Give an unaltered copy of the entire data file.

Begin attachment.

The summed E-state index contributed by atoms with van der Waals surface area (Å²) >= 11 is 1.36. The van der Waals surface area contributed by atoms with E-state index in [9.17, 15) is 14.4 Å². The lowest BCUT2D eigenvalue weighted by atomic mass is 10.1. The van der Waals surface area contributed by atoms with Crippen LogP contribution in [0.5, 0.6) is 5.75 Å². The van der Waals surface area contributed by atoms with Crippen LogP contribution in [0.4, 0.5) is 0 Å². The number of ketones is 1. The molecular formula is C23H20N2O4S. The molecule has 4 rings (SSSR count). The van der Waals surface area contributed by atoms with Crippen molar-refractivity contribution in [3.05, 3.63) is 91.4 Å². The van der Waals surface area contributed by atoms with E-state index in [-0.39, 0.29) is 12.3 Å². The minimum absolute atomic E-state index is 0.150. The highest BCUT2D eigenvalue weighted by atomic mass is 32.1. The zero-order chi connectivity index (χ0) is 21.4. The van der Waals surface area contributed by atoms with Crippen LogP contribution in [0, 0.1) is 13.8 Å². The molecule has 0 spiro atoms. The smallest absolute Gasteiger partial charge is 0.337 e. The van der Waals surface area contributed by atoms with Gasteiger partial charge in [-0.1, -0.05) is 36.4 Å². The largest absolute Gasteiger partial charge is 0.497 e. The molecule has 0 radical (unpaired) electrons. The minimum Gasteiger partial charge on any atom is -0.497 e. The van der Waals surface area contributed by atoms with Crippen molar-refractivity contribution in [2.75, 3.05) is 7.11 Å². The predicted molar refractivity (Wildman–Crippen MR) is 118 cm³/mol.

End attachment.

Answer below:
The summed E-state index contributed by atoms with van der Waals surface area (Å²) >= 11 is 1.36. The van der Waals surface area contributed by atoms with E-state index in [9.17, 15) is 14.4 Å². The lowest BCUT2D eigenvalue weighted by atomic mass is 10.1. The van der Waals surface area contributed by atoms with Crippen LogP contribution in [0.5, 0.6) is 5.75 Å². The van der Waals surface area contributed by atoms with Crippen LogP contribution in [0.4, 0.5) is 0 Å². The number of ketones is 1. The molecular formula is C23H20N2O4S. The molecule has 4 rings (SSSR count). The van der Waals surface area contributed by atoms with Crippen molar-refractivity contribution in [3.05, 3.63) is 91.4 Å². The van der Waals surface area contributed by atoms with E-state index in [-0.39, 0.29) is 12.3 Å². The minimum absolute atomic E-state index is 0.150. The highest BCUT2D eigenvalue weighted by atomic mass is 32.1. The zero-order chi connectivity index (χ0) is 21.4. The van der Waals surface area contributed by atoms with Crippen LogP contribution in [0, 0.1) is 13.8 Å². The molecule has 0 spiro atoms. The smallest absolute Gasteiger partial charge is 0.337 e. The van der Waals surface area contributed by atoms with Gasteiger partial charge in [-0.1, -0.05) is 36.4 Å². The largest absolute Gasteiger partial charge is 0.497 e. The molecule has 0 radical (unpaired) electrons. The minimum Gasteiger partial charge on any atom is -0.497 e. The van der Waals surface area contributed by atoms with Crippen molar-refractivity contribution in [2.75, 3.05) is 7.11 Å². The predicted molar refractivity (Wildman–Crippen MR) is 118 cm³/mol.